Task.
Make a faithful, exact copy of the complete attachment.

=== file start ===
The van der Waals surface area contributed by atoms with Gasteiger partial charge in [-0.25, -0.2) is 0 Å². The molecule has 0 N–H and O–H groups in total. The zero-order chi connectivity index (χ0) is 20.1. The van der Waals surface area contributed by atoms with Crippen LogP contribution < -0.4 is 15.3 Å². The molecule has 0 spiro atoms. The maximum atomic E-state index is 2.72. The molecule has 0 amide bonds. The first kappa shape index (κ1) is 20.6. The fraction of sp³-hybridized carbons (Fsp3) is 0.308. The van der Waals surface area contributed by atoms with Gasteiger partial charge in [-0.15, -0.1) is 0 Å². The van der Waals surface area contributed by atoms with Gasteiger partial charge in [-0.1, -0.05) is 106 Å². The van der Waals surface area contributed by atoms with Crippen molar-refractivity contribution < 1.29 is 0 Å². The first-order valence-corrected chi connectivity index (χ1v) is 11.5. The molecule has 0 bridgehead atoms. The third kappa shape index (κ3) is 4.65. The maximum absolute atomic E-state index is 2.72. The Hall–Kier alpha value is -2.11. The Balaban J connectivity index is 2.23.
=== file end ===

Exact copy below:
The van der Waals surface area contributed by atoms with Gasteiger partial charge in [-0.25, -0.2) is 0 Å². The molecule has 0 N–H and O–H groups in total. The zero-order chi connectivity index (χ0) is 20.1. The van der Waals surface area contributed by atoms with Crippen LogP contribution < -0.4 is 15.3 Å². The molecule has 0 spiro atoms. The maximum atomic E-state index is 2.72. The molecule has 0 amide bonds. The first kappa shape index (κ1) is 20.6. The fraction of sp³-hybridized carbons (Fsp3) is 0.308. The van der Waals surface area contributed by atoms with Gasteiger partial charge in [-0.15, -0.1) is 0 Å². The van der Waals surface area contributed by atoms with Gasteiger partial charge in [-0.1, -0.05) is 106 Å². The van der Waals surface area contributed by atoms with Crippen molar-refractivity contribution < 1.29 is 0 Å². The first-order valence-corrected chi connectivity index (χ1v) is 11.5. The molecule has 0 bridgehead atoms. The third kappa shape index (κ3) is 4.65. The maximum absolute atomic E-state index is 2.72. The Hall–Kier alpha value is -2.11. The Balaban J connectivity index is 2.23.